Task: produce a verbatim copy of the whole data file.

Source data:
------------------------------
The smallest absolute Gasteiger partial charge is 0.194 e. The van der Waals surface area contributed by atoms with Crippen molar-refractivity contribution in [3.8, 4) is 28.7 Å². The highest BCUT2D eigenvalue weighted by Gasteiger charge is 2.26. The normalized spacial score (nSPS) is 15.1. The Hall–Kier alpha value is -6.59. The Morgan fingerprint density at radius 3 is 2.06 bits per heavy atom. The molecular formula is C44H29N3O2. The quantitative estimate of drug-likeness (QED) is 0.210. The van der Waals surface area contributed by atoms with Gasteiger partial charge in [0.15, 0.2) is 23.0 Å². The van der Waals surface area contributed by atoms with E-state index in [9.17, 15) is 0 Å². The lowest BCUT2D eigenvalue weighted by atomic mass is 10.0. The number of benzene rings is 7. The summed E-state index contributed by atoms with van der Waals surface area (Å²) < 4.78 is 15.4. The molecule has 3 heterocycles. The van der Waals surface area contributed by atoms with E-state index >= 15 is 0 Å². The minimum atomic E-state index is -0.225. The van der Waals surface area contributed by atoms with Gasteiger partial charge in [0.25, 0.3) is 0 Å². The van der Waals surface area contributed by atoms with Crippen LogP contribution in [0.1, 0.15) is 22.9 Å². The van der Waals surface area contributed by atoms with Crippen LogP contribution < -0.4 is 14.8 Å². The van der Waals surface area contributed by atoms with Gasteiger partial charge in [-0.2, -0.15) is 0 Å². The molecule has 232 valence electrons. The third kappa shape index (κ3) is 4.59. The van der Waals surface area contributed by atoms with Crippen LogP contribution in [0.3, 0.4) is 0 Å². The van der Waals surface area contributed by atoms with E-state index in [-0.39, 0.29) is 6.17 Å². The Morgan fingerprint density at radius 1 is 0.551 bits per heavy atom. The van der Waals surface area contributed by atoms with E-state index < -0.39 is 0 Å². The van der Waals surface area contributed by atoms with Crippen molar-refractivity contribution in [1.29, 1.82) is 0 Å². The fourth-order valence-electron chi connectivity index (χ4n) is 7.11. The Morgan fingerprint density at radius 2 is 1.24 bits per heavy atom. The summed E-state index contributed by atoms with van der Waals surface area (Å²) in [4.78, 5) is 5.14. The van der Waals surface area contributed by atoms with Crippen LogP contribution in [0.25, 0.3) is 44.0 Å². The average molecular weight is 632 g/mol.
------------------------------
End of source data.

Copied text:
The smallest absolute Gasteiger partial charge is 0.194 e. The van der Waals surface area contributed by atoms with Crippen molar-refractivity contribution in [3.8, 4) is 28.7 Å². The highest BCUT2D eigenvalue weighted by Gasteiger charge is 2.26. The normalized spacial score (nSPS) is 15.1. The Hall–Kier alpha value is -6.59. The Morgan fingerprint density at radius 3 is 2.06 bits per heavy atom. The molecular formula is C44H29N3O2. The quantitative estimate of drug-likeness (QED) is 0.210. The van der Waals surface area contributed by atoms with Gasteiger partial charge in [0.15, 0.2) is 23.0 Å². The van der Waals surface area contributed by atoms with E-state index in [9.17, 15) is 0 Å². The lowest BCUT2D eigenvalue weighted by atomic mass is 10.0. The number of benzene rings is 7. The summed E-state index contributed by atoms with van der Waals surface area (Å²) < 4.78 is 15.4. The molecule has 3 heterocycles. The van der Waals surface area contributed by atoms with E-state index >= 15 is 0 Å². The minimum atomic E-state index is -0.225. The van der Waals surface area contributed by atoms with Gasteiger partial charge in [0.25, 0.3) is 0 Å². The van der Waals surface area contributed by atoms with Crippen LogP contribution in [0.1, 0.15) is 22.9 Å². The van der Waals surface area contributed by atoms with Crippen LogP contribution < -0.4 is 14.8 Å². The van der Waals surface area contributed by atoms with Gasteiger partial charge in [-0.2, -0.15) is 0 Å². The molecule has 232 valence electrons. The third kappa shape index (κ3) is 4.59. The van der Waals surface area contributed by atoms with Crippen LogP contribution in [0.3, 0.4) is 0 Å². The van der Waals surface area contributed by atoms with E-state index in [-0.39, 0.29) is 6.17 Å². The Morgan fingerprint density at radius 1 is 0.551 bits per heavy atom. The van der Waals surface area contributed by atoms with E-state index < -0.39 is 0 Å². The van der Waals surface area contributed by atoms with Crippen molar-refractivity contribution in [1.29, 1.82) is 0 Å². The fourth-order valence-electron chi connectivity index (χ4n) is 7.11. The Morgan fingerprint density at radius 2 is 1.24 bits per heavy atom. The summed E-state index contributed by atoms with van der Waals surface area (Å²) in [4.78, 5) is 5.14. The van der Waals surface area contributed by atoms with Crippen LogP contribution in [0.25, 0.3) is 44.0 Å². The average molecular weight is 632 g/mol.